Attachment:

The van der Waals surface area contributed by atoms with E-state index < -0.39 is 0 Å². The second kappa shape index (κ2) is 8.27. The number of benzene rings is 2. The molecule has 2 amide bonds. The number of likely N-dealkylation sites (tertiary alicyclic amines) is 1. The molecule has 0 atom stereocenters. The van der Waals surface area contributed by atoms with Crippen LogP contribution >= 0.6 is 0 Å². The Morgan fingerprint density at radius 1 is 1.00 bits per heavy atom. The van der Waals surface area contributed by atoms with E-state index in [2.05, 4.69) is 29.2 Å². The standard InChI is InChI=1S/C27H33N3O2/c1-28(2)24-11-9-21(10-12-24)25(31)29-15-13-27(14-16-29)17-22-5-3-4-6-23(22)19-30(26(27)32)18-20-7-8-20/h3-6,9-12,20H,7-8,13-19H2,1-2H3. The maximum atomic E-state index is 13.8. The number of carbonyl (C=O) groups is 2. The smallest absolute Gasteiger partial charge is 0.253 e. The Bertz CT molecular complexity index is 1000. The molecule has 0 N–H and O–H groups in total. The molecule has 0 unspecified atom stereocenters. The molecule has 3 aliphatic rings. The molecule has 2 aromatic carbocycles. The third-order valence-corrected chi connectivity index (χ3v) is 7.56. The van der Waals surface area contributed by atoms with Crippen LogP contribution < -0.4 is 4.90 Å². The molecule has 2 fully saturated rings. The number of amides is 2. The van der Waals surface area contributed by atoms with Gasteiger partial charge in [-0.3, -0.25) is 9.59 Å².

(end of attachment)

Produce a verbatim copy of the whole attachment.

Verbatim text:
The van der Waals surface area contributed by atoms with E-state index < -0.39 is 0 Å². The second kappa shape index (κ2) is 8.27. The number of benzene rings is 2. The molecule has 2 amide bonds. The number of likely N-dealkylation sites (tertiary alicyclic amines) is 1. The molecule has 0 atom stereocenters. The van der Waals surface area contributed by atoms with Crippen LogP contribution >= 0.6 is 0 Å². The Morgan fingerprint density at radius 1 is 1.00 bits per heavy atom. The van der Waals surface area contributed by atoms with E-state index in [2.05, 4.69) is 29.2 Å². The standard InChI is InChI=1S/C27H33N3O2/c1-28(2)24-11-9-21(10-12-24)25(31)29-15-13-27(14-16-29)17-22-5-3-4-6-23(22)19-30(26(27)32)18-20-7-8-20/h3-6,9-12,20H,7-8,13-19H2,1-2H3. The maximum atomic E-state index is 13.8. The number of carbonyl (C=O) groups is 2. The smallest absolute Gasteiger partial charge is 0.253 e. The Bertz CT molecular complexity index is 1000. The molecule has 0 N–H and O–H groups in total. The molecule has 0 unspecified atom stereocenters. The molecule has 3 aliphatic rings. The molecule has 2 aromatic carbocycles. The third-order valence-corrected chi connectivity index (χ3v) is 7.56. The van der Waals surface area contributed by atoms with Crippen LogP contribution < -0.4 is 4.90 Å². The molecule has 2 fully saturated rings. The number of amides is 2. The van der Waals surface area contributed by atoms with Gasteiger partial charge in [-0.3, -0.25) is 9.59 Å².